How far is the term ‘culture wars’ justified?
In some ways the title is misleading. Sometimes what we might call the forces of ‘reaction’ – such as prohibition, the KKK, the ADL – were themselves the sources of change in 1920s America. ‘Reaction’ began before the war was over, and was manifest in America’s political, economic and social isolationism and the growth of intolerance.
The same people who felt threatened economically during this period tended also to be those who expressed social intolerance and reaction against the trends of the time. In particular, rural Americans – the farming community that benefitted least from the economic changes of the 1920s, which saw so many farmers go out of business – reacted against city culture which they saw as degenerate, un-Christian and therefore un-American.
In 1919, returning soldiers, who – having just fought a war for their country – found themselves in competition with African-Americans and immigrants for jobs at home. In reaction, they formed groups like the American Legion and the American Defense League (ADL) aimed against the infiltration of American society by foreign influences.
Trade unions whose members felt threatened in the employment market by the new technologies and processes, by the arrival of blacks from the south and of immigrants from abroad, were susceptible to promoting the ‘red scare’ about the infiltration of communists, anarchists and law-breakers in society – even though much of that was directed by industrialists against the unions themselves.
Much of the reaction took a religious form – the KKK, the CWTU, the ADL, the ASL and a range of other groups whose acronyms we can list, all associated themselves with a form of traditional Christianity that underpinned their behaviours and which was defended at the the Scopes Trial of 1925 in Dayton Tennessee. The ‘culture war’ was represented at the most extreme level by the KKK (which combined suspicion of feminism, jazz music, blacks, immigrants, Jews, political radicals and catholics). The KKK took the law into their own hands, carrying out ‘lynchings’ as if these were themselves a kind of religious observance to which locals would flock in their Sunday best.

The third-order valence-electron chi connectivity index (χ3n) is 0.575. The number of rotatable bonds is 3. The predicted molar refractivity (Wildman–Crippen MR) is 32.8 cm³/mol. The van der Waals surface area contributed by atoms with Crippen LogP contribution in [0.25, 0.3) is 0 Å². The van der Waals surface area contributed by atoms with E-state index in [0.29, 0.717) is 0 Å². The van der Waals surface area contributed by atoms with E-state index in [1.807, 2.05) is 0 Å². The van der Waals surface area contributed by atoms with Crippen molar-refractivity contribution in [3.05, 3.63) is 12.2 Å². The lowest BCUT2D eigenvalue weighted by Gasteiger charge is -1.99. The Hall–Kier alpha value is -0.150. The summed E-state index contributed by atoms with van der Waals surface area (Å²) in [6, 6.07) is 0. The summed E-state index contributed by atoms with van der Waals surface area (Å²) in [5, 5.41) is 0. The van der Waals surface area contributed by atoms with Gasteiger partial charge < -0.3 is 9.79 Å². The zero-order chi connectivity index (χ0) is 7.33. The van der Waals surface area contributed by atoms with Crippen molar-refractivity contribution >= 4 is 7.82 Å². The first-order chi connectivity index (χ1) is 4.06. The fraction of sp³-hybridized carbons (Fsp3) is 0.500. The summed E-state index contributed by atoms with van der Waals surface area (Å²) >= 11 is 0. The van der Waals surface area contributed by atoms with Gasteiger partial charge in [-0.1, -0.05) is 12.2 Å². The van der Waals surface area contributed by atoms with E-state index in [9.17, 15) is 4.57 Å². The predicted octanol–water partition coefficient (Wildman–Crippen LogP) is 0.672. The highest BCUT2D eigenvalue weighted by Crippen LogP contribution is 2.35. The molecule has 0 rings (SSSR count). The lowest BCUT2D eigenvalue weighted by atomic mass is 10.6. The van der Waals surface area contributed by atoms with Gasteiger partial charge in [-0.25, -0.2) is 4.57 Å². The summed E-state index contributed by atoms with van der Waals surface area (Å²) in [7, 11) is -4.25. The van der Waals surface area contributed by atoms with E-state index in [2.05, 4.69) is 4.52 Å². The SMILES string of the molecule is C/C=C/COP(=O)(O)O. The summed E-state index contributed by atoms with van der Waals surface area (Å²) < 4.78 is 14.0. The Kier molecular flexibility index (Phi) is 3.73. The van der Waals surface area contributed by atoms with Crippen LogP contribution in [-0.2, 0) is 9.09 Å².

At a legal level, state legislatures in rural areas passed,socially conservative laws reflecting a Christian Puritanism they took to be authentically American. Ohio, for example, brought in laws about the length of dresses. Smoking was banned in North Dakota until 1925. Most notably of all, America listened to the Anti-Saloon League (ASL) and their allies in the Christian Women’s Temperance Union (CWTU), enforcing prohibition at a local level before finally adopting the 18th amendment, in a nation-wide ban on the production, sale and transportation of alcohol.
Ironically, apart from the economic and technological Revolutions driving change, nothing did more to transform 1920s culture than prohibition. Prohibition catalysed the very moral decline it was designed to prevent. Nothing did more to glamorise alcohol, the Jazz culture of the speakeasies, the moral decadence of the flappers and the corruption of ordinary Americans than a law that the state lacked either the will or the resources to enforce.
All this suggests that the term ‘culture wars’ is entirely justified and, it would appear, still describes aspects of American political and cultural life today. In recent years it has been represented by the ‘Tea Party’ and by social conservatives in America who remain hostile to immigration, to liberal values and, in many cases, to racial integration. The religious rhetoric remains the same and is on display at large sporting events like the NASCAR rallies where drivers routinely fall to their knees and lead a mass audience in prayers and a rendition of the Star Spangled Banner. Meanwhile, New Yorkers look on in bemused disbelief. Racially, America is no longer divided in a de jure sense, following the Civil Rights Movement of the 1960s, but despite the election of a black president, the de facto segregations remain as strong as ever, as the events in Baton Rouge in 2016 illustrate. The more things change, it seems, the more they remain the same.